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Education Sales Tax Proposal Survives Legal Challenge

Truman Elementary School library
Jacob McCleland

Oklahoma’s Supreme Court ruled that a proposal for a one-cent sales tax to fund education may go on the ballot for a statewide vote. The court’s decision on Tuesday struck down a challenge by OCPA Impact, who argued the initiative embraced more than one subject and therefore violated the state constitution.

The proposal contains seven sections. They include:

  1. The creation of the Oklahoma Education Improvement Fund.

  2. The levy of an additional one percent sales tax.

  3. The percentage distribution of those funds to common education, higher education, career and technology education, and early childhood education.

  4. A $5,000 raise to teacher salaries.

  5. The sales tax revenue shall supplement and not replace state funds for education, and that the Board of Equalization will “examine and investigate appropriations from the Fund each year.”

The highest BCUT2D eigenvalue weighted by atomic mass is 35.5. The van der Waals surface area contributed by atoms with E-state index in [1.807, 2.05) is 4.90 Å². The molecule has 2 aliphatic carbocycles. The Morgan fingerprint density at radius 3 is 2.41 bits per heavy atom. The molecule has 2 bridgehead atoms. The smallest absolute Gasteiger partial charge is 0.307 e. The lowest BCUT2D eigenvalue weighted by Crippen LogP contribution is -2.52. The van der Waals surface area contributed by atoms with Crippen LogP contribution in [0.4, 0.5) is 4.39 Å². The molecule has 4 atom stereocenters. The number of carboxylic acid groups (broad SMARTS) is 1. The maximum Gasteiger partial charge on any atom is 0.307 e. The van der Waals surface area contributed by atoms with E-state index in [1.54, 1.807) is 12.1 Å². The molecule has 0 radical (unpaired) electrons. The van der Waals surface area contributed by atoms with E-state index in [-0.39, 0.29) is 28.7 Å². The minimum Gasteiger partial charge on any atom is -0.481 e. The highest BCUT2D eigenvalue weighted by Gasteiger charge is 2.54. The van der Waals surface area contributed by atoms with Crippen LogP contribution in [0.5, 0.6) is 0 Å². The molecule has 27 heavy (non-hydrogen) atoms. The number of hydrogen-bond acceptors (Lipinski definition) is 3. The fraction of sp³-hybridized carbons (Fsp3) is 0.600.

6. The amendment’s effective date of July 1, if passed by voters.

  7. A severability clause.

In a split 6 to 3 decision, the court decided the “proposed initiative petition clearly constitutes a single scheme to presented to voters, and each section is germane to creating and implementing the Oklahoma Education Fund.” The court determined the proposal’s sections interlock, and that the drafters of the petition deem each of the above components is needed to achieve “one general design,” and “the proposal stands or falls as a whole.”

The court reasons that the Oklahoma constitution’s “one general subject rule” is to avoid misleading the public or concealing the effect of a proposal. It also prevent the practice of “logrolling,” or combining multiple unrelated proposals. The court found the petition does not include logrolling and consists of one scheme that can go before voters.

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